I can’t describe in words the rage I feel toward God/Universe/Sacred/what-the-fuck-ever that I’ve been repressing because I am supposed to be a Radical Mystic, head over heels in love with the Divine. This is the identity and the meaning that carried me through all of the previous trauma I experienced in my life. So what happens if I’ve shut God out? What if I’m not in love with the Divine anymore? Or what the Sacred is just a concept we’ve created to make life bearable? Where does that leave me and everything I’ve believed about myself and my place in the Universe?

At this moment I don’t believe God, if there is one of any sort, has my best interest in mind.

I don’t feel held. I feel betrayed.

I will never ever say that our son is an accident or mistake because I chose to give birth to him. I sat with all of my choices and I deliberately chose to bring him into the world. I am grateful that I made that choice every single day. He is an incredible little human and the world is brighter because he is in it.

But getting pregnant was an accident. We made a mistake not using birth control that one time. And this seemingly little mistake put me in an impossible situation. Finding out I was pregnant was traumatic. In my case, under our circumstances, every choice was traumatic. Every choice would involve immense grief: either the grief of killing a baby (at 18 weeks he was a tiny human); the grief of giving away my baby and the privilege of being his Mommy; or the grief of everything I would lose to motherhood again, the freedom and autonomy I had been dreaming of for 20 years. The only possible happy ending is the one I would forge because I am talented at turning really fucked up circumstances into beautiful narratives of triumph.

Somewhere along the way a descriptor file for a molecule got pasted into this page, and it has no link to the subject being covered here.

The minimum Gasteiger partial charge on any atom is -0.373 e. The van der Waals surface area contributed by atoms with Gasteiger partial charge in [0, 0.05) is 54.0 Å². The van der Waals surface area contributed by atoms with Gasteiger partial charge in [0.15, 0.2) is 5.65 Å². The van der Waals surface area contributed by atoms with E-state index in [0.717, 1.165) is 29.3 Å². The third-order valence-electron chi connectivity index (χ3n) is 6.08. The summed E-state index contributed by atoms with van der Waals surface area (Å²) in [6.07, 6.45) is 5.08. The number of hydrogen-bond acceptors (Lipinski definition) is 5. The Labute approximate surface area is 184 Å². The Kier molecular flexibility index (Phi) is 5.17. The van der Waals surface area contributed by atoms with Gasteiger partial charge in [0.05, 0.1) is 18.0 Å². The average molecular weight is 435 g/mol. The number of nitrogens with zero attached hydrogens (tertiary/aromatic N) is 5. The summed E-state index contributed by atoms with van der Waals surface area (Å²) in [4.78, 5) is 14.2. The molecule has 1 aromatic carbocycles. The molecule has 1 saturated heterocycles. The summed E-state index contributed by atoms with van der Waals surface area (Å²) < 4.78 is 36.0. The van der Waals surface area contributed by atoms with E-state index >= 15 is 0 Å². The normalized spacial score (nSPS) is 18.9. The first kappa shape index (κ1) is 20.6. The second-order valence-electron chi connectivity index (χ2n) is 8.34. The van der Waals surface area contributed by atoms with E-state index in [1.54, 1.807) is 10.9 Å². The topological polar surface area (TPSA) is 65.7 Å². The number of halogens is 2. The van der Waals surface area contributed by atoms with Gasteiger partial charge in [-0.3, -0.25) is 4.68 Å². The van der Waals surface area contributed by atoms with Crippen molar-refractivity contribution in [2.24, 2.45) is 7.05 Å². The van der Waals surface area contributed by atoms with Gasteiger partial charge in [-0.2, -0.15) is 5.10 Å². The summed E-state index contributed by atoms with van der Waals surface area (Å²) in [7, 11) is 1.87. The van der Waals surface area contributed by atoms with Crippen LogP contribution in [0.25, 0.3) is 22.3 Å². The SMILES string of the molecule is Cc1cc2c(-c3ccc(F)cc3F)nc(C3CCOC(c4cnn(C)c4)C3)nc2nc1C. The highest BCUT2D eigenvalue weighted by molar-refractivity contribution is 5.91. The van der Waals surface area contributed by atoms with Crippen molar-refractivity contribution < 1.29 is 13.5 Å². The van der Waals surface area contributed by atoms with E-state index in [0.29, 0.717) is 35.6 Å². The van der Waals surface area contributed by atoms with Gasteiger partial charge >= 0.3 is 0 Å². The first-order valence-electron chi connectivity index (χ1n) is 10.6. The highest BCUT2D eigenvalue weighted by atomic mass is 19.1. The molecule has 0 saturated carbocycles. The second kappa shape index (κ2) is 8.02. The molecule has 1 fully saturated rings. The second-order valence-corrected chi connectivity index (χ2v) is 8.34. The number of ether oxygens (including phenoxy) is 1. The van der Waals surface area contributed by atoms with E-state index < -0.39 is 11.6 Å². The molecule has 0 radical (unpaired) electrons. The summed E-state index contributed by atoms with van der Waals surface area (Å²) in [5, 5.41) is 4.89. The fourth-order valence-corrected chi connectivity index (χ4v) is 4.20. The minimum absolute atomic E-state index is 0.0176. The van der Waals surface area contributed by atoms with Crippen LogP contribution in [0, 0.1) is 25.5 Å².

Except I am fucking weary of crafting narratives of triumph.
I am tired of being resilient and strong and overcoming.
I am sick of grief, the heaviness and the chaos of it.

I am hurting more than I ever anticipated when our son was an abstract idea moving around in my belly. Now he is a quirky and clever little person and I am head over heels in love with him, broken hearted that I cannot – chose not – to be his Mommy. I can’t say I regret my choice, but it’s harder to overcome the chaotic emotions that storm inside me than I ever thought it would be.  There is a biological grief, a grief in my body that tells me I am supposed to be taking care of him and protecting him, like my cells are whispering “mine, mine, mine” when I am in the same room with him. My body and my heart wish that things could be different, even though my mind says this is exactly how it should be, how it needs to be.

I am lost.

I am going to therapy to try to process through this phase of grief. I am reading the writings of others who have experienced the dark night, including a modern translation of the original Dark Night of the Soul by St. John of the Cross. I am trying to find the meaning in God giving me a lifetime of grief. And while I am raging at God, I am also connecting with non-traditional Christians through memoirs and podcasts that are resonating with me. As if in some strange way I am being led back to my faith of origin.

I know I’m full of contradictions and I am ok with that. I am forever in process. Am I still a radical mystic? I don’t know. I’m allowing myself to fall apart and take the time to put the pieces back together in a way that feels healthy and good to me. I have no idea where God and I will end up on the other side.